I was born, raised, and live in California. I had wanted to serve in the military for most of my life. Determined that this would be my career, I took ROTC in college and joined the United States Army when I was just 22. One day, I was playing softball with my unit, and as I was running to second base, my leg gave out. Then I started having lots of problems walking, to such an extent that my 2nd Lieutenant told me, “If you can’t march and you can’t run, we can’t use you anymore.” I received an Honorable Discharge in July 1982.
I decided to start on a new path and return to college, and I received a Bachelor of Science in Criminal Justice. But over the years, my strange symptoms continued to worsen. My speech was the first thing I noticed, and then I started falling for no apparent reason. I was finally diagnosed with ALS in 1992, at the age of 28.
I learned about the Golden West Chapter and registered for services in 2005. I have been very grateful for their help and support through their many care services programs. I wanted to support raising awareness and funding for their mission. My family, friends, and I attended several Walks to Defeat ALS, and together, we also took on the ALS Ice Bucket Challenge in 2014. As a part of my efforts to help the search for effective treatments and cures for ALS, I participated in clinical trials at UCLA and Loma Linda.
I did not know that people who have served in the military are more likely to be diagnosed with ALS than our civilian counterparts. Thanks to the efforts of ALS Golden West, and ALS advocates, ALS was recognized as a service-connected disease by the Department of Defense in 2008. This designation allows veterans, service members, and military families facing ALS to access important Veterans Administration (VA) benefits that would have otherwise been out of reach.
There may still be people out there who haven’t filed for VA benefits because they are missing important information. Some people think you can’t file if you’re still working or if you already have health insurance, and others have been incorrectly told that they don’t qualify for benefits.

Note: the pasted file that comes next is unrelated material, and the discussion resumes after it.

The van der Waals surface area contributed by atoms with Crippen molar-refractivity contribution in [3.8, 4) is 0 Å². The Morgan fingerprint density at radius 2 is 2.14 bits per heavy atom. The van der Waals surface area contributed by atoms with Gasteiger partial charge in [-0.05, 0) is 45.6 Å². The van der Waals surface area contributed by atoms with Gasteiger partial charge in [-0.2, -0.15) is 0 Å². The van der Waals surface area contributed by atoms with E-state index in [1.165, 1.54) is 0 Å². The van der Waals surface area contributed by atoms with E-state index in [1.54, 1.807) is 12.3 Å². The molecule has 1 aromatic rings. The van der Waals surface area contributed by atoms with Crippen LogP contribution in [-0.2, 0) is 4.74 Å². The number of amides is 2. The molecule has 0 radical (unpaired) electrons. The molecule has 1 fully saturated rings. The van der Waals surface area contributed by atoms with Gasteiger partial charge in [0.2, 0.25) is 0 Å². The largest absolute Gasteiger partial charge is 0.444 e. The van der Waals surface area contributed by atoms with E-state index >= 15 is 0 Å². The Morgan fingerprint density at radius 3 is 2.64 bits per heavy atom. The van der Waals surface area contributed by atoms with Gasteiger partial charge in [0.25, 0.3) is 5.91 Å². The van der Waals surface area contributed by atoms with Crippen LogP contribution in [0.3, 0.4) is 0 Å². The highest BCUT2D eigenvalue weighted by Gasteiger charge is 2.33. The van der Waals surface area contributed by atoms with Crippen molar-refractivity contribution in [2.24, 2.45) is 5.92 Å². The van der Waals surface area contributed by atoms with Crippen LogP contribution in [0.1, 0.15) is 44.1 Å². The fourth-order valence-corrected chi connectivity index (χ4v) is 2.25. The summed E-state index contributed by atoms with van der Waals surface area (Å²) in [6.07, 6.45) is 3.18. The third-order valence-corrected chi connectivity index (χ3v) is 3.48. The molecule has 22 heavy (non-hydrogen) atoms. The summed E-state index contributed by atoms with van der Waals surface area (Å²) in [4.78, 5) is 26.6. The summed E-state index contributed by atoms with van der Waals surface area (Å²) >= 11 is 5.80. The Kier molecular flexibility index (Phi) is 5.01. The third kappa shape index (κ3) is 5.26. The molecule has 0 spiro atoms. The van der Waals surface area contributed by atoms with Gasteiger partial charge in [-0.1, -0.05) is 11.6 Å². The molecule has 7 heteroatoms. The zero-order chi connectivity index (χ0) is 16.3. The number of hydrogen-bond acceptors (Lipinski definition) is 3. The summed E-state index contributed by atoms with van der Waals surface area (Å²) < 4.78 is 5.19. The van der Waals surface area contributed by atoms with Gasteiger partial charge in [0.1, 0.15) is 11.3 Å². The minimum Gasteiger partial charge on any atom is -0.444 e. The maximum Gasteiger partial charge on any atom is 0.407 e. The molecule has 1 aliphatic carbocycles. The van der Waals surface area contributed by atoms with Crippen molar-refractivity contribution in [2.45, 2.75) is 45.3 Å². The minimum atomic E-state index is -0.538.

It comes down to this: If you are a veteran or a military service member with 90 days or more on active duty in any branch and have been diagnosed with ALS, you may be eligible for VA benefits. If you are the surviving spouse or child of a veteran who died from ALS, you also may be eligible for VA benefits.
Whether you are working or not, or have health insurance or not, I strongly urge you to talk to your Chapter Care manager and file a claim. Even if you never use the VA for your healthcare needs, you may be eligible for monthly compensation, home modifications, modified vehicle purchases, durable medical equipment, family benefits, and more. And you will always have a backup source for healthcare needs. It’s always better to have that in place when you don’t need it than have to rush and try to file your claim when you are in dire need.
ALS has tremendously affected my life, and it can be very difficult. Because I am in a wheelchair and have speech impairment, many people talk around me, like I don’t understand what is being said. They are often surprised by my intellect and that I know every word coming out of their mouths. It is hard not being able to drive and having to depend on others for my daily existence or being left out of things because I can’t ride in a regular car. The most difficult part is that 90% of people don’t understand what I’m saying, or they think I am slurring due to intoxication.
As a person living with ALS, I want to remind others to never give up, stay positive, and keep living your life! Even though I have been facing the challenges of this disease for over 30 years, I was able to go back to school to get my Masters of Science in Management in Criminal Justice and Masters of Business Administration degrees. I have yet to find my significant other, but I know he’s out there! The VA, your local clinic, and the Golden West Chapter can really support you and have many resources to help veterans, service members, and military families facing ALS.
Thank you for your continued commitment to the ALS community. By advocating and donating, you are making a profound difference in the lives of all of us affected by this brutal disease. Your support of the Golden West Chapter has made coping with this disease much more manageable, both for me and for my family. Together, we are making progress in the search for effective treatments and cures for ALS.
Former Private E 1, United States Army